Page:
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  12. I enjoyed this, Barbara and Anne. Very nice. So wonderful to find someone who has done well in this writing world and quotes our former Poet Laureate. He's a master of words!

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  13. What an enjoyable interview. Loved hearing a little of Anne's writing background and her path to publication. Window gazing is definitely a part of writing for me too.

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  14. I so enjoyed learning more about Anne and her writing ways. I love to look out the window when I write, too. Somehow being connected to nature helps me get my thoughts in order. I am glad I am not the only one who gets hung up on all the decisions when starting a book. A fabulous interviews and I am looking forward to reading her books.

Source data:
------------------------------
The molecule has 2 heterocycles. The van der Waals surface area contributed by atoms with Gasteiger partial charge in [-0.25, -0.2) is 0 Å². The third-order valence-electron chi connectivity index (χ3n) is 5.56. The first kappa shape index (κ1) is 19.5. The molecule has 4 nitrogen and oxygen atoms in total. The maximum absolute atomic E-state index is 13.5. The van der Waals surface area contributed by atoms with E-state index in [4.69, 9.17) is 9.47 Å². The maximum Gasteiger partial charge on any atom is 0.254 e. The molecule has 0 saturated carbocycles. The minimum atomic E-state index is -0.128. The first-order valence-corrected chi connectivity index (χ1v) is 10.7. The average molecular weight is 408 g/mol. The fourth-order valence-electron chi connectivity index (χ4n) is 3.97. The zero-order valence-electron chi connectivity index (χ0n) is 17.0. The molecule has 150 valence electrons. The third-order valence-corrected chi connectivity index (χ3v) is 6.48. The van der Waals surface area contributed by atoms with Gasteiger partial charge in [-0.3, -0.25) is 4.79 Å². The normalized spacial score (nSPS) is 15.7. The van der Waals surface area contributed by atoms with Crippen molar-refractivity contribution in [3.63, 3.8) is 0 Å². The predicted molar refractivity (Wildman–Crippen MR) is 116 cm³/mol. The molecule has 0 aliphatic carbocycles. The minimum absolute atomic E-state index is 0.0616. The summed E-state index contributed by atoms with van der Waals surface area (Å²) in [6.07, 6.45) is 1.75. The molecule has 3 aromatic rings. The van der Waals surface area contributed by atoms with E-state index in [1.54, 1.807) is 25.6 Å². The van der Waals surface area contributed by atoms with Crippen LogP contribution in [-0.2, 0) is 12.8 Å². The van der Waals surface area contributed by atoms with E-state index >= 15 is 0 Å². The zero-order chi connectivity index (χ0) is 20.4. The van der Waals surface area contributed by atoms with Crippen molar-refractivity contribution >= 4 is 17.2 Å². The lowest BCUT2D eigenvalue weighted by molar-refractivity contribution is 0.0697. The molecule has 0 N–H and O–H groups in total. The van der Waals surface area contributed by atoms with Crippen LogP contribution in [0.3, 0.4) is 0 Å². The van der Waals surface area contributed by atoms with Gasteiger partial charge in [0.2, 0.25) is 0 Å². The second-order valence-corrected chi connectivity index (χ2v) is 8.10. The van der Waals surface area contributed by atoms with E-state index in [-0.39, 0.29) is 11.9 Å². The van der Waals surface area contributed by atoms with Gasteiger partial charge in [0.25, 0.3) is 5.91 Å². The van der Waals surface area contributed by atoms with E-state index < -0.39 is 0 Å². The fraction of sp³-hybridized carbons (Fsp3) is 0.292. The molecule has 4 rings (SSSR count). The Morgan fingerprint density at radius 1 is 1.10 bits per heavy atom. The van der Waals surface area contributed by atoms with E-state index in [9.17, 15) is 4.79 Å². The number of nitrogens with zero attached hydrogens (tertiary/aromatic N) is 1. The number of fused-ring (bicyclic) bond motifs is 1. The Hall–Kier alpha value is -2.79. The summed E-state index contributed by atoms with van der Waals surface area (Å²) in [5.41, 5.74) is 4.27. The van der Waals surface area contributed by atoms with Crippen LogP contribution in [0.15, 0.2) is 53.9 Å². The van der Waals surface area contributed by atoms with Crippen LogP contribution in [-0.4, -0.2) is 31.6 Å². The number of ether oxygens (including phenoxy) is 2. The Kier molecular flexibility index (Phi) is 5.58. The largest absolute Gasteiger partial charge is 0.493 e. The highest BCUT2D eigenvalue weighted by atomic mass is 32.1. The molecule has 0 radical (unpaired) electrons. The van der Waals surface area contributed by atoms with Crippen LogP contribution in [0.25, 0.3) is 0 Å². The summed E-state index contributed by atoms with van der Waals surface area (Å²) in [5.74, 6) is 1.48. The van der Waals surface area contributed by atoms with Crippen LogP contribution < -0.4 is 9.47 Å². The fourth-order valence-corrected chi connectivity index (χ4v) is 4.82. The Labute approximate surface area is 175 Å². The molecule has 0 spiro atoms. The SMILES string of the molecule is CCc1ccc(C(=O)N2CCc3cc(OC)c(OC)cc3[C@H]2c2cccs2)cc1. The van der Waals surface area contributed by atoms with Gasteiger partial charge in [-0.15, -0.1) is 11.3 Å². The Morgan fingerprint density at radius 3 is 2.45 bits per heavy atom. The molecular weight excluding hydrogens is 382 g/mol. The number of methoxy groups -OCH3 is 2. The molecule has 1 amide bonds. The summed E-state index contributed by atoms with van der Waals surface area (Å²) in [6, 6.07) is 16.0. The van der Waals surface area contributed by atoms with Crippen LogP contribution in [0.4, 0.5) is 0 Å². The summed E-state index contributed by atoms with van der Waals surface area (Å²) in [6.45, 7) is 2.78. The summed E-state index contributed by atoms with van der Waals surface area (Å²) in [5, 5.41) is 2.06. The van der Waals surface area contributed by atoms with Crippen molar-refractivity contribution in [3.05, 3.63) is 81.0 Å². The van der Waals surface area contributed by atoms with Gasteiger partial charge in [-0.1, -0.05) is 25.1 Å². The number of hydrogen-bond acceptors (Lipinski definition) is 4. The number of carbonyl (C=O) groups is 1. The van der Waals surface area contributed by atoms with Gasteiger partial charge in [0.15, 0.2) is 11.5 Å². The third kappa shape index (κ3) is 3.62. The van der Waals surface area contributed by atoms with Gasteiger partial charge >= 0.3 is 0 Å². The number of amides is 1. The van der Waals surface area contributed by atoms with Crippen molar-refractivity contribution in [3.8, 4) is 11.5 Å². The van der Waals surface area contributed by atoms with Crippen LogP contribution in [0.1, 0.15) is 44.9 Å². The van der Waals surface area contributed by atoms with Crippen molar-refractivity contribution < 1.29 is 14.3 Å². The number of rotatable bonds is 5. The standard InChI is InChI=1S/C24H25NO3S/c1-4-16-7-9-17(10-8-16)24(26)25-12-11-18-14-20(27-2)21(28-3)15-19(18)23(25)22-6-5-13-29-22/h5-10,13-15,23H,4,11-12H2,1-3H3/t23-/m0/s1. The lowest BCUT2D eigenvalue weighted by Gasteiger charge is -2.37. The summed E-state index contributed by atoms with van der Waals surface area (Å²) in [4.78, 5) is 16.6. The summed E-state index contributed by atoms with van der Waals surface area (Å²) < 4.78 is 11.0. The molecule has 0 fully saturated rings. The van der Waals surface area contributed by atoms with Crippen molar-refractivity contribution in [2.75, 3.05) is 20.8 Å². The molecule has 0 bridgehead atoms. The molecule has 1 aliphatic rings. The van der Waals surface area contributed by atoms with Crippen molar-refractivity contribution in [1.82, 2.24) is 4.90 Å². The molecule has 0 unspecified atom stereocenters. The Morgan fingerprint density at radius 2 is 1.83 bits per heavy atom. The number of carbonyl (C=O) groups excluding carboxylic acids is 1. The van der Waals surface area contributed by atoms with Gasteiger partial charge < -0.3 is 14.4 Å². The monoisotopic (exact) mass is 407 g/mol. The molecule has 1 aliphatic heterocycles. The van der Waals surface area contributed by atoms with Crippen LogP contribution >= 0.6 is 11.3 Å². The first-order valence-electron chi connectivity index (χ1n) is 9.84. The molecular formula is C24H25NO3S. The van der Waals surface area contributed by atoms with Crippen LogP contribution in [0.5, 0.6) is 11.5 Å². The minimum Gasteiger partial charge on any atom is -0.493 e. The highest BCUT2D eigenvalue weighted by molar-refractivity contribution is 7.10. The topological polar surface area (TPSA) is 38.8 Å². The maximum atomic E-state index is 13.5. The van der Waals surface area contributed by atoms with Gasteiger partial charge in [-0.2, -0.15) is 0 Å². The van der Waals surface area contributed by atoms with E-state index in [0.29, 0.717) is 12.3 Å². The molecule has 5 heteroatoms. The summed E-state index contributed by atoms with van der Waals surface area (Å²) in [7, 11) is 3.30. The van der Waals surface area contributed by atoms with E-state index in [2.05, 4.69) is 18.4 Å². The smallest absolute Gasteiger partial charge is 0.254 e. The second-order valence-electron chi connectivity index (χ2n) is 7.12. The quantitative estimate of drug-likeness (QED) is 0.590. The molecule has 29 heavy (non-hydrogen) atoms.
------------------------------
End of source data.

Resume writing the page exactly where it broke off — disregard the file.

~Jess

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  15. I meant a fabulous interview- not interviews! ;)

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  16. I always enjoy hearing an author's perspective and method - this journey of ours is incredibly individual and yet somehow the same, you know? thanks for sharing this!

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  17. Great interview, Barbara and Ann. Thank you, Ann, for sharing with us your road to publication.

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  18. Such an insightful interview - on both ends. I was fascinated to learn about Ann's creative process, and how each decision is made with so much care and consideration. I identify with that experience. Great phrase in the Billy Collins poem - "the warehouse of Roget."